1. kcdist's Avatar
    BlackBerry playing game of capitalism gloriously: Terence Corcoran | FP Comment | Financial Post

    Whether the greatest tech phenom in Canadian history succeeds or not with its do-or-die BlackBerrry 10 platform and devices, the national corporate icon is playing the game of capitalism in glorious fashion.

    Executives have been turfed, the original creators of the company shown the door, the business model revamped, its standalone character retained, government bailouts eschewed, new products have been launched, market analysts and experts are at war over the companys prospects, the outlook is uncertain. Isnt the free market great? And made so, right here in Canada.

    No sporting contests, from Stanley Cup series to the Super Bowl or even the World Cup, can match the BlackBerry saga for tension, drama, strategic plays, execution challenges and uncertainty of outcome. The company once known as Research in Motion, considered a loser and all but dead to the world last year Sell it! to Microsoft or anybody and just get it over with has fought back and stands today with what appears to be a chance at winning.

    This is a guess. Im just a corporate sporting fan, sitting in the stands with no inside knowledge or even much of clue about how it is possible for a small group of business executives, people like BlackBerry CEO Thorsten Heins, to marshall the talents of thousands of people and a million business and technological issues on multiple continents behind the goal of imagining, designing, producing and selling a piece of technology as complex and amazing as the mobile miracles that smartphones have become.

    The BlackBerry Z10 device has been launched in Canada, the United Kingdom, India and elsewhere. In March, the Z10 debuts in the United States, the launch to be announced by the major U.S. telco carriers and BlackBerry. That BlackBerry has come this far is itself an entrepreneurial marvel achieved in the face of relentless criticism from a constant procession of naysayers and harpies.

    A year ago, I wrote: The current Grand Canyonesque gap between Research In Motions upbeat self-portrayal and the outside worlds lost-in-cyberspace view of the company represents one of the greatest disconnects in modern corporate history. Somebody is going to end up with a muddied reputation.

    It is too soon to determine where the mud will fall. The canyon between BlackBerrys backers and its critics opens daily in reports and commentaries, continuing a pattern that has played out over the past year. Every step the company took and takes has been greeted with jeers.

    The later U.S. launch in March was seen as a disastrous strategic bungle. But now, well, maybe it will turn into an advantage. The company and its telco partners certainly have had enough time to draft an effective marketing campaign, the market has been tested in Canada. Maybe demand is building.

    So far, BlackBerry seems to have risen above the critics and above the market for ideas that constitute the stock trading and media communities. We believe BB10 is likely to be DOA, said Pacific Crest analyst James Faucette last November. He was still at it this week. We continue to believe the Z10 launch involves relatively small shipment volumes and only moderate sell-through so far in markets which have historically been so me of BlackBerrys strongest.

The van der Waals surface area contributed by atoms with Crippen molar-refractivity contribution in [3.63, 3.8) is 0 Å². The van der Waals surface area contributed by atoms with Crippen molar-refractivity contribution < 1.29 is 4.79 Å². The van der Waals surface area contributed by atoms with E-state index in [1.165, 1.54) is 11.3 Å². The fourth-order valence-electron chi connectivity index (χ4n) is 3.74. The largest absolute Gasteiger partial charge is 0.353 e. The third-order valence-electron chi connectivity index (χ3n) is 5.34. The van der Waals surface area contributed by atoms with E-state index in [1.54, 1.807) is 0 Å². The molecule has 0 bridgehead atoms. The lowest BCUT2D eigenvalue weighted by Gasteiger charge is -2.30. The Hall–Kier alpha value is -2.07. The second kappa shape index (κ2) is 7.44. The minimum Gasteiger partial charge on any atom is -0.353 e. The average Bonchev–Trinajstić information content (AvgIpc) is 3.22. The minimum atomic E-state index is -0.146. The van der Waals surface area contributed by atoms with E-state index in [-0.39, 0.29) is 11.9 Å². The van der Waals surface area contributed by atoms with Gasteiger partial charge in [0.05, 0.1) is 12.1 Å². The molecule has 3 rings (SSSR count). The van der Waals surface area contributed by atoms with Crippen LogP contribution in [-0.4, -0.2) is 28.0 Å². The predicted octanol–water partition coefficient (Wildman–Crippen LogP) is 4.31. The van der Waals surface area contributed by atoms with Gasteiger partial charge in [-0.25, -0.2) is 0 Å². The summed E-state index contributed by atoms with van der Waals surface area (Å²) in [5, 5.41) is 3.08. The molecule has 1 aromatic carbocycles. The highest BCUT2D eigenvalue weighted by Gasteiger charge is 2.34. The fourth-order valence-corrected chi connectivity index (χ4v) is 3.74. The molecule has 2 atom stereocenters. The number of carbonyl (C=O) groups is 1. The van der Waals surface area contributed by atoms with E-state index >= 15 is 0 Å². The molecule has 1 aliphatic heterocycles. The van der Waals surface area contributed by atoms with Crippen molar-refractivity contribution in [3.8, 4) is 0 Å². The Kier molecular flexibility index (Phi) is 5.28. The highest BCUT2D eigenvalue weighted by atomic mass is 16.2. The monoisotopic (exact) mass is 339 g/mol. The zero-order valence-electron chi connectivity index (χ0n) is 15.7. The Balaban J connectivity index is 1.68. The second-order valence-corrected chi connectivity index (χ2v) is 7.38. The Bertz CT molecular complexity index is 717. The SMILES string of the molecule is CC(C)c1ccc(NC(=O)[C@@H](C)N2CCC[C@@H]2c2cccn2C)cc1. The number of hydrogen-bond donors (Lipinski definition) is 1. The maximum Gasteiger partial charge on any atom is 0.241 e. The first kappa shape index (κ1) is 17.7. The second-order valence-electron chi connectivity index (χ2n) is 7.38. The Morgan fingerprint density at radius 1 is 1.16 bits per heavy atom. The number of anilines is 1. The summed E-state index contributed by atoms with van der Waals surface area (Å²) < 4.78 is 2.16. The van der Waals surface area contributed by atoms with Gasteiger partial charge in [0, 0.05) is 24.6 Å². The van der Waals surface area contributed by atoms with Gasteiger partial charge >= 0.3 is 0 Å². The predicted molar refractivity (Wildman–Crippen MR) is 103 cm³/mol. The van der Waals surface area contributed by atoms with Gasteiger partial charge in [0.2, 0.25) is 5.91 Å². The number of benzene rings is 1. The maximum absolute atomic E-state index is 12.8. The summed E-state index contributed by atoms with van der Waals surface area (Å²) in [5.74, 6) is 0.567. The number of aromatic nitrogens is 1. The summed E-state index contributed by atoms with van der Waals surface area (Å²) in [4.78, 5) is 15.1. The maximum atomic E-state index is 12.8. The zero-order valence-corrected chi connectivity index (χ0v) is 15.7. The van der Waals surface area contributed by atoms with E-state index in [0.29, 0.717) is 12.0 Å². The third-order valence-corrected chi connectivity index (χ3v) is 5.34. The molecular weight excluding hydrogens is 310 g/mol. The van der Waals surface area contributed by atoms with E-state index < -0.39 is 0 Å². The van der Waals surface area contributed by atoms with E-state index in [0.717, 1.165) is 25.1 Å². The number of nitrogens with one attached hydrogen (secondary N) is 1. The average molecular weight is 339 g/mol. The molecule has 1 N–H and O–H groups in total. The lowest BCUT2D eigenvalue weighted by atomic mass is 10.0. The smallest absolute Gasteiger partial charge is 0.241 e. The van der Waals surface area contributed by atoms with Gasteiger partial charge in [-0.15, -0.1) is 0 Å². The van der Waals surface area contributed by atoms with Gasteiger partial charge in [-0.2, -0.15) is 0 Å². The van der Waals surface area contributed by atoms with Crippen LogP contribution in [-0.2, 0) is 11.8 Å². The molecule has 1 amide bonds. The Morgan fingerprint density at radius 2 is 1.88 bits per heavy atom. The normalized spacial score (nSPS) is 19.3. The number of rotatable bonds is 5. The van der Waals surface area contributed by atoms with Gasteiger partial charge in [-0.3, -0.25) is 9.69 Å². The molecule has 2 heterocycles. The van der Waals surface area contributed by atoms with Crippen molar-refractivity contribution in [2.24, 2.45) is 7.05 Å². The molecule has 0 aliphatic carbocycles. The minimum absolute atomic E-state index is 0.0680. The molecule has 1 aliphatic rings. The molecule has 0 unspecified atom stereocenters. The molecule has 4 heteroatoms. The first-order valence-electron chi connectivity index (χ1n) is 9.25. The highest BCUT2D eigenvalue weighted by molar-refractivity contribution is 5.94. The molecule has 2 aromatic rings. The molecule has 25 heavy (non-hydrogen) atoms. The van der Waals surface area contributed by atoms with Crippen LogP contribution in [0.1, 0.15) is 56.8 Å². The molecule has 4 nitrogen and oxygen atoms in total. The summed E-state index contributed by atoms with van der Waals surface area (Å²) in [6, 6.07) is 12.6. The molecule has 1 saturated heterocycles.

On the other side of the market, a guy named George Kesarios wrote Wednesday the BB10 may be doing better than many imagine:

    "According to MarketWatch, more than half of the customers purchasing the new Z10 smartphone in Canada are new to the BlackBerry platform. This was disclosed during a conference for the companys enterprise customers and developers in San Francisco. BlackBerrys VP Richard Piasentin also said more than 33% of customers buying the Z10 in the U.K. are also new to the companys smartphone platform.

    BlackBerry is expected to do well in Canada (its home turf). Canadas biggest independent mobile phone retailer, Glentel Inc., said the BlackBerry is the leading smartphone sold in all of its 330 Canadian retail stores since Feb. 5. But Canada is not the only market that BlackBerry is doing well.

    For those who dont know it, England is the biggest BlackBerry market in the world."

    Somebody else questioned the varacity of BlackBerrys statements. Another battle developed over whether the company was botching the market in India. As for the stock, which closed Wedneday at $13.55, its either set to tank or, as one analyst predicted this week, is heading for $39.

    And so it goes in the market, for ideas and smartphones. In a global environment dominated by giant Androids and iPhones, the BlackBerry is still in the game in a dazzling display of what it takes to marshall resources and people to create products, with all players from shareholders to designers, from the CEO to the sales reps voluntarily participating in a living demonstration of what can and does happen in a free market economy.
    Russell McNeil and DuexNoir like this.
    03-02-13 11:58 AM
  2. DuexNoir's Avatar
    It's quite an interesting article. Does emphasize the willpower and determination BB has in its tenacious fight to survive and succeed. Makes me want to root for it even more!!
    03-02-13 12:17 PM

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